September 30, 2012
Saying Good Bye


September 15, 2012
Reflections on Our 27 Year Circumnavigation


September 01, 2012
Sea of Cortez Sailing


August 15, 2012
Back to the Sea of Cortez


August 01, 2012
After Circumnavigation: What to Take, What to Leave Behind


July 15, 2012
Mexican Booby Trap


July 01, 2012
Tackling the Tehuantepec


June 14, 2012
Honduras, El Salvador, Guatemala and Mexico


June 01, 2012
Sailing northern Costa Rica and Nicargua


May 15, 2012
Costa Rican Cruising


May 01, 2012
New Found Friends in Golfito, Costa Rica


April 15, 2012
It’s a Jungle Out There


April 01, 2012
Hunting and Gathering in Panama


March 15, 2012
Money.... Money.... Money


March 01, 2012
Feel Free Transits the Panama Canal


February 15, 2012
Transiting the Panama Canal


February 01, 2012
Feel Free is Back in the Pacific


January 15, 2012
Charter Skipper for a Week


January 01, 2012
Confessions of a Charter Cat Chef


December 15, 2011
Away to the Andamans Part 2


December 01, 2011
AWAY to the ANDAMANs


November 15, 2011
Sailing in a Freshwater Paradise


November 01, 2011
To Barf or not to Barf, that is the question


October 14, 2011
Remarkable Cruisers


October 03, 2011
The Sea of Cortez, Another World


September 15, 2011
Panama Canal Here We Come


September 01, 2011
Sailing for Humanity


August 15, 2011
A Hard Lesson on the Hard and Reflections on Boat Work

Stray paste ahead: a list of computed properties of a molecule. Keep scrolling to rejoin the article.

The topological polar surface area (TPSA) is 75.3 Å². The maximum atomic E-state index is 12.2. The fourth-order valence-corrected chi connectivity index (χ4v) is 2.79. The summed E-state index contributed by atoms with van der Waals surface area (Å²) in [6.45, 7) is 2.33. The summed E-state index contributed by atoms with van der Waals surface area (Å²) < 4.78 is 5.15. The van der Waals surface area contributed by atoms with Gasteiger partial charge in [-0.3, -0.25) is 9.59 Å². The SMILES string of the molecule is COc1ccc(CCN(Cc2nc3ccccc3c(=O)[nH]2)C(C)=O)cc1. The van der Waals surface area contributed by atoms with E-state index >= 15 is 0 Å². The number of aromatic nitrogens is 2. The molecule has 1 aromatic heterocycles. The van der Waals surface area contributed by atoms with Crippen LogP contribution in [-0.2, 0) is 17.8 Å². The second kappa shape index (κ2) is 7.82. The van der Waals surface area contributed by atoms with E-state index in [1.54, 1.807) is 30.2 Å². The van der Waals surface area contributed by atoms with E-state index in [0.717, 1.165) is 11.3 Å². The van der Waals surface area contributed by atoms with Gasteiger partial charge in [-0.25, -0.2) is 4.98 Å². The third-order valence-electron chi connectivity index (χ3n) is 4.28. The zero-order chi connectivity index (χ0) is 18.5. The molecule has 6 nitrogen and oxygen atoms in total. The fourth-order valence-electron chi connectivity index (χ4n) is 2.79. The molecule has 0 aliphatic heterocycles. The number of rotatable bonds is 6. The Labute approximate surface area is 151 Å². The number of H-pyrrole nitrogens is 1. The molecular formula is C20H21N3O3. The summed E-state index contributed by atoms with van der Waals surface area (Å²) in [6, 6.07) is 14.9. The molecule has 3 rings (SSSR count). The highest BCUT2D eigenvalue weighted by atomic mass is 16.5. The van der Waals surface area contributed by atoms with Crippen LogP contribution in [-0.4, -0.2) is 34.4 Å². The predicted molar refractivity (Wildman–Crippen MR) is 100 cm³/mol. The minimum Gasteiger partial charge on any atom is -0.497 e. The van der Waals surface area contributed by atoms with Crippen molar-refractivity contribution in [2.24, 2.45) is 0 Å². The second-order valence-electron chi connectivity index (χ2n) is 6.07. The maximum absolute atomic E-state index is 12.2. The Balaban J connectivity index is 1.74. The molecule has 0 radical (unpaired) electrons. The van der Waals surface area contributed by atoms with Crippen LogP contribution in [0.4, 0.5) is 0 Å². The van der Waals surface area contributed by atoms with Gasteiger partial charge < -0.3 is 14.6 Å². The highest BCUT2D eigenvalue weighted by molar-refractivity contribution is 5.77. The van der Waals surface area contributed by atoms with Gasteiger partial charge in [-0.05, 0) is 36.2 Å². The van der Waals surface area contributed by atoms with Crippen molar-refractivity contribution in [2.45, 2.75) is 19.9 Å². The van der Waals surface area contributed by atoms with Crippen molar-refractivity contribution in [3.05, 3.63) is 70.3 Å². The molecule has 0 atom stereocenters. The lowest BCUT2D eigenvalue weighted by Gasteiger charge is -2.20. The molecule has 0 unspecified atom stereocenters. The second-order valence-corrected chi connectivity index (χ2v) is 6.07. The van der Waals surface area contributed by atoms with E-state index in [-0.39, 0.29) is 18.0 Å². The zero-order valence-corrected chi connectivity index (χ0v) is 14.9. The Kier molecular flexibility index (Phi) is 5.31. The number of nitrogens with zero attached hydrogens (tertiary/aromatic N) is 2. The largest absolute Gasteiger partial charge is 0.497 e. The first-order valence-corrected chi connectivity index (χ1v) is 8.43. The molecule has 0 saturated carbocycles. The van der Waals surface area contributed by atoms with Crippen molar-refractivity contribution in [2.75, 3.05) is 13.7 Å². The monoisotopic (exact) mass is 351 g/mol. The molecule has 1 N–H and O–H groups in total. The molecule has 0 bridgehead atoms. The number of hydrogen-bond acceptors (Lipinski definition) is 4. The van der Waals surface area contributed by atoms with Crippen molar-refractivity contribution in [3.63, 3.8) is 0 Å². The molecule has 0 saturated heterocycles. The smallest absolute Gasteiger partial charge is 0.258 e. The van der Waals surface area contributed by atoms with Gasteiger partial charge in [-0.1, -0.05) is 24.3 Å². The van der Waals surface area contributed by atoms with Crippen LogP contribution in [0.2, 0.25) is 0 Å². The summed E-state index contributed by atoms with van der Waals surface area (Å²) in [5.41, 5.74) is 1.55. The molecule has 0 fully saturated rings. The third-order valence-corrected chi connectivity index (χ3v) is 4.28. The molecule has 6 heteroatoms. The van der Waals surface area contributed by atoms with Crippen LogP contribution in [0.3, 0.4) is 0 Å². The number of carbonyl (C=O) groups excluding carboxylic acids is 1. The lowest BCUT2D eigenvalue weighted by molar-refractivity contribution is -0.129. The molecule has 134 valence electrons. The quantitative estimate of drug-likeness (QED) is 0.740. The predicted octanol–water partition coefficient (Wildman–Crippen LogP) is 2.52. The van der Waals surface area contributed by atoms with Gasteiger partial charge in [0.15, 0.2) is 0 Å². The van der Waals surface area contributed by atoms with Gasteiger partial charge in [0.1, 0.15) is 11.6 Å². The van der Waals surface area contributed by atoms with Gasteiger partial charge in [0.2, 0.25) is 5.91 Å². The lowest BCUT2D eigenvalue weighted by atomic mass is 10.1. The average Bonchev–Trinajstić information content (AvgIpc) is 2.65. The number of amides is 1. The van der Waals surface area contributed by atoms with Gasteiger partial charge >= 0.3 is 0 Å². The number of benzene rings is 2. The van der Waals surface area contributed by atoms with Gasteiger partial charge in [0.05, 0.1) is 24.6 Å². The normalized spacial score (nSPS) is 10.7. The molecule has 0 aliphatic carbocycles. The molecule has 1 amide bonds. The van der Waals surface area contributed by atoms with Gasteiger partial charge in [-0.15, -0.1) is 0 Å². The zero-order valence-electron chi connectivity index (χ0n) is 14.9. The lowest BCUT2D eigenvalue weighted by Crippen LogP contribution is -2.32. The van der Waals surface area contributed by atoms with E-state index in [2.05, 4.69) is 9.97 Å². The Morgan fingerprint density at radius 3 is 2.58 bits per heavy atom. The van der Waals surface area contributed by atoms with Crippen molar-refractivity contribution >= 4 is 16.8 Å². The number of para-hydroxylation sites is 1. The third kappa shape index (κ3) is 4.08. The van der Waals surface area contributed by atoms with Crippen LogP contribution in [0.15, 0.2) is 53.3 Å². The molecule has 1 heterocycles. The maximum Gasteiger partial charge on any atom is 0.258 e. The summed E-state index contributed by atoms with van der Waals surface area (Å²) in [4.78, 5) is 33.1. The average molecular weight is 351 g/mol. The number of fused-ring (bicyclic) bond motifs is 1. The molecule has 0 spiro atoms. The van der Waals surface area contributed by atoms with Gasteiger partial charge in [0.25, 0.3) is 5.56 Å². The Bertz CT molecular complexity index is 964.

August 01, 2011
Here Come the Lion Fish


July 15, 2011
The Joy of Books


July 01, 2011
The Sailors of San Blas


June 15, 2011
The Good Life in Kuna Yala


June 01, 2011
The Dirt Dweller in Paradise


May 15, 2011
People of the San Blas, Then and Now


May 01, 2011
Cruising in Kuna Yala


April 15, 2011
Near Disaster in the San Blas


April 01, 2011
At Last in the San Blas


March 15, 2011
Chilling Out in Cholon


March 01, 2011
Ah, Cartagena!


February 15, 2011
Cruising the Cape Horn of the Caribbean Part 2


February 01, 2011
Cruising the Cape Horn of the Caribbean Part 1


January 14, 2011
Aruban Interlude


December 30, 2010
Hunkering Down for a Hurricane


December 15, 2010
A Day in the Life - Our Passage to Aruba


December 01, 2010
Stuck in Curacao


November 15, 2010
Stormy Night Sailing


November 01, 2010
Sailing In The Sticks


October 15, 2010
Safety, Security and Circumnavigating with some tips on how to stay safe


October 04, 2010
Feel Free Transits The Suez Canal


September 15, 2010
Red Sea Sailing


September 01, 2010
FEEL FREEs Voyage Into the Red Sea


August 15, 2010
And just a little further, to Curacao


August 01, 2010
Bonaire Diving


July 15, 2010
Then To Bonaire


July 01, 2010
Cruising Remote Venezuelan Isles


June 15, 2010
Cruising St. Vincent


June 01, 2010
Right Place, Right Time


May 15, 2010
The Spice Isle


May 01, 2010
To the Grenadines


April 15, 2010
We Be In Barbados Mon


April 01, 2010
Atlantic Passage Part II


March 15, 2010
Atlantic Passage Part 1


March 01, 2010
Provisioning for the Atlantic Crossing